The Next Right
In nature, fires serve a purpose, clearing away the old and deadened and giving space for new growth. The same can happen in politics. Even before the November elections, the Republican Party is already burning. The GOP looks headed for quite the whipping this Fall.
But if thereâ€™s any good news for conservatives itâ€™s that new outgrowths are already springing up from the blackened earth. Exhibit A: The Next Right, a new blog/conservative activist site focused on reinvigorating the conservative movement. It was started by young(ish) conservatives Soren Dayton, John Henke and Patrick Ruffini, all of whom have a techie bent and a desire to break the Republican Party free from outdated practices and thought processes.
In some ways, The Next Right is just a blog with intelligent but predictably partisan posts. But, in many other ways, the site is pushing boundaries. Theyâ€™ve questioned what Republicans can learn from Ron Paulâ€™s success (rather than just dismissing the man as a loon), theyâ€™ve criticized the American Conservative Union for a clueless decision and they spend plenty of time analyzing how conservatives can better mobilize through technology, including proposing a revamp of John McCainâ€™s website.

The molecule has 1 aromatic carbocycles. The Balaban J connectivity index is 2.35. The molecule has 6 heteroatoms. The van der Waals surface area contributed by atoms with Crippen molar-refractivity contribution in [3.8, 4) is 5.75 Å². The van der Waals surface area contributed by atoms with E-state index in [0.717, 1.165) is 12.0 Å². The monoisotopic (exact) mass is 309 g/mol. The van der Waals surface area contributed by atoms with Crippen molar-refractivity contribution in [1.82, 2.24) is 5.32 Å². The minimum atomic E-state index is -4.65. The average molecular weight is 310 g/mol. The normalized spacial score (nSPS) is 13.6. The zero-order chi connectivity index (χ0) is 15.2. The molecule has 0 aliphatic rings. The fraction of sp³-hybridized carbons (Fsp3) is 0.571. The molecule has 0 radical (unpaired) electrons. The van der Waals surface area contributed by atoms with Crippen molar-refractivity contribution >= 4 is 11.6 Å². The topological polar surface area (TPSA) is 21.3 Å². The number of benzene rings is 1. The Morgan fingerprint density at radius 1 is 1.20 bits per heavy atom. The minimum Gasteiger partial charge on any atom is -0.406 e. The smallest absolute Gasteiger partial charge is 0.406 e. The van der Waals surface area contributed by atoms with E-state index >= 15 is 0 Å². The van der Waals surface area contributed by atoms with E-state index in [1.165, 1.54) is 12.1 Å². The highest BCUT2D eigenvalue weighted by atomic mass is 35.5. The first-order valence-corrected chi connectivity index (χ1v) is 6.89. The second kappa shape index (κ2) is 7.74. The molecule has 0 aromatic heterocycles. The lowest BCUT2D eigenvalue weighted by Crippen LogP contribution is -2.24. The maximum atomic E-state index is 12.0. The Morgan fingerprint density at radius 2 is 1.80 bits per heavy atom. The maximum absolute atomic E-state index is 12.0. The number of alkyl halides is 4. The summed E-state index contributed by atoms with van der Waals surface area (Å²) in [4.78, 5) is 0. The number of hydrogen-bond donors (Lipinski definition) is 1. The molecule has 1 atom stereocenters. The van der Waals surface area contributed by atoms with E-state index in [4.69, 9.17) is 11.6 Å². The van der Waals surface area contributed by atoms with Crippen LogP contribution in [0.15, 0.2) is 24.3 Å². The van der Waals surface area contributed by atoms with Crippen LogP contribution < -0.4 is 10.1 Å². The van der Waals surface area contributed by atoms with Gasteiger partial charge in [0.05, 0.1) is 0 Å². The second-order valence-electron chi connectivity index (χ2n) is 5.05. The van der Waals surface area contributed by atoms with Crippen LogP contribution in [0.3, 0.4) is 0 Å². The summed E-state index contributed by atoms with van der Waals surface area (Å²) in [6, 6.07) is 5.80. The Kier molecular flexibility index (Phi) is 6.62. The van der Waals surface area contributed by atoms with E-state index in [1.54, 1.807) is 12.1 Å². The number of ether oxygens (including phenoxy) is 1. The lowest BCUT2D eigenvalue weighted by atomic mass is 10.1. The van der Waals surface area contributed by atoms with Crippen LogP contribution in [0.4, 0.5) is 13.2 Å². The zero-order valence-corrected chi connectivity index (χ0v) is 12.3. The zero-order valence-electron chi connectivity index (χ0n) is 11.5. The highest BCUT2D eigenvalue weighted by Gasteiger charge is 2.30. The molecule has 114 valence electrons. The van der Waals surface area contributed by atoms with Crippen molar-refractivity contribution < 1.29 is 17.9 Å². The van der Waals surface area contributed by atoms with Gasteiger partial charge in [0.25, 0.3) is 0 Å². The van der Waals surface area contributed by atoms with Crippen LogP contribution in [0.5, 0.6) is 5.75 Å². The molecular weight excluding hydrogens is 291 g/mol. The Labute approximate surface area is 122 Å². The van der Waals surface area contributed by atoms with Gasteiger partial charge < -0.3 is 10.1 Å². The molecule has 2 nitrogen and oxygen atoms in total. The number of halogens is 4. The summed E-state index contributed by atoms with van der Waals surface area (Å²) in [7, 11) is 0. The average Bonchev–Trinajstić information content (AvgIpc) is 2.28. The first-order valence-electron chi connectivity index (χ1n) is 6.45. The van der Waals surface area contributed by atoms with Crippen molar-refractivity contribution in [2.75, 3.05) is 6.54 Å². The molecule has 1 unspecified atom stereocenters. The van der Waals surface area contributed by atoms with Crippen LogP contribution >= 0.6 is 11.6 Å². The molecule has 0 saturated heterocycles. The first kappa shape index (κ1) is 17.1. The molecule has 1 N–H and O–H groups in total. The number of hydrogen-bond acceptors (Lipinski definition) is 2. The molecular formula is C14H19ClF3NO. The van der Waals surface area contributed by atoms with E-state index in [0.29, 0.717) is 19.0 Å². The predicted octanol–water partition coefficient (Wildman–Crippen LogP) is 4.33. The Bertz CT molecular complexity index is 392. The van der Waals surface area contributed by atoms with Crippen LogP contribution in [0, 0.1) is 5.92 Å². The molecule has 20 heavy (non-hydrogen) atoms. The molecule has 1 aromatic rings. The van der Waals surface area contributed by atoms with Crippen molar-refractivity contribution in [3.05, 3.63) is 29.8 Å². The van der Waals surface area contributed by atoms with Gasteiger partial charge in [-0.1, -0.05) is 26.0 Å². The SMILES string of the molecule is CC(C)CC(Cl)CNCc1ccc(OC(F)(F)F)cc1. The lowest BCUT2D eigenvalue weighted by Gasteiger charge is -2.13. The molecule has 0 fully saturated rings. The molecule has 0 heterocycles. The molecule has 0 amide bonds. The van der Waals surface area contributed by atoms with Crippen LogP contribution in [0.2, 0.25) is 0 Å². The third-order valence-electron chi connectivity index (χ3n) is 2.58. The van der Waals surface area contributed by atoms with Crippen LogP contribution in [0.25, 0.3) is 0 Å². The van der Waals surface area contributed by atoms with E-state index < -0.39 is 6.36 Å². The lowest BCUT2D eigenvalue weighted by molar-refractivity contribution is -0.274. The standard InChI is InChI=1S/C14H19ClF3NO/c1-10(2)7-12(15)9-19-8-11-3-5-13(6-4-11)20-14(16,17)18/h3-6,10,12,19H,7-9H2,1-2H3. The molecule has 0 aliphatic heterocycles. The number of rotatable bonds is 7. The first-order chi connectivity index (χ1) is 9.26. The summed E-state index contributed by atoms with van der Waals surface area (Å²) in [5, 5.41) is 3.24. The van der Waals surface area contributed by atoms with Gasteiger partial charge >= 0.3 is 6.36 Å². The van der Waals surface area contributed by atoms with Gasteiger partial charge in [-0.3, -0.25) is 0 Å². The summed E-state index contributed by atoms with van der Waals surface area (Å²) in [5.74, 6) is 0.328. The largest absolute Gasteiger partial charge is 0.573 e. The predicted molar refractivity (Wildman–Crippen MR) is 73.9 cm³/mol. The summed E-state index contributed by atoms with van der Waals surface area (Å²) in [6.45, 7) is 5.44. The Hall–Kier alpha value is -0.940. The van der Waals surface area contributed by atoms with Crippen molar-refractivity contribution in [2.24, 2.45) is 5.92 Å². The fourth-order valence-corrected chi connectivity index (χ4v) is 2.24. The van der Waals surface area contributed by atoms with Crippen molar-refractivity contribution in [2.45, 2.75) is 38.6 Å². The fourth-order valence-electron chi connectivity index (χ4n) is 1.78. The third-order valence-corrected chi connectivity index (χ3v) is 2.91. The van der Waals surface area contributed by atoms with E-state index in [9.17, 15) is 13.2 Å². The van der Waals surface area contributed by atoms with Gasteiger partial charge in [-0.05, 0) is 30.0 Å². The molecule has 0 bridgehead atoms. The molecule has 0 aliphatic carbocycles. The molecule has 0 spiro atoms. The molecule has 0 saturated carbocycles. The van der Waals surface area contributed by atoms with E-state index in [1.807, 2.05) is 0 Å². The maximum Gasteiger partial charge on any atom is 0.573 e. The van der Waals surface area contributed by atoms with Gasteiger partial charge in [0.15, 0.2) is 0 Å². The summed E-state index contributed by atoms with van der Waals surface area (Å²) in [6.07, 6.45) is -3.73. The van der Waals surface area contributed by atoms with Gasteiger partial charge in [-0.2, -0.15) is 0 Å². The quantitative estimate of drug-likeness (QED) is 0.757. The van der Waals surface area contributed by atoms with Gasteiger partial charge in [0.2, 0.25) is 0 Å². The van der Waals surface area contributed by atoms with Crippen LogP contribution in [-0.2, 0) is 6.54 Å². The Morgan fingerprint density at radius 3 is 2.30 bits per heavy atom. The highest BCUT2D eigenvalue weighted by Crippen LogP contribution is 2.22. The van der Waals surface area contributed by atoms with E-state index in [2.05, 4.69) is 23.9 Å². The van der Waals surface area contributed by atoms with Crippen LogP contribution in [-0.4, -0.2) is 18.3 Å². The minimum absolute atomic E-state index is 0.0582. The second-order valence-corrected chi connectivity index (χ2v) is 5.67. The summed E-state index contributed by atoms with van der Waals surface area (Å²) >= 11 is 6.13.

The Next Right is not a site for non-partisans looking for a kinder, gentler conservativism, even though the writers are generally less strident than some of their old-school brethren. This site is decidedly partisan and is primarily an attempt to create a netroots for the right that can help restore Republicans to national power. Some of it is about changing the conservative message. More of it is about changing the messaging through web 2.0 technology.
This is certainly an effort the right needs. Whether it succeeds or not remains to be seen but I like The Next Rightâ€™s willingness to challenge the stodgy assumptions of the conservative establishment.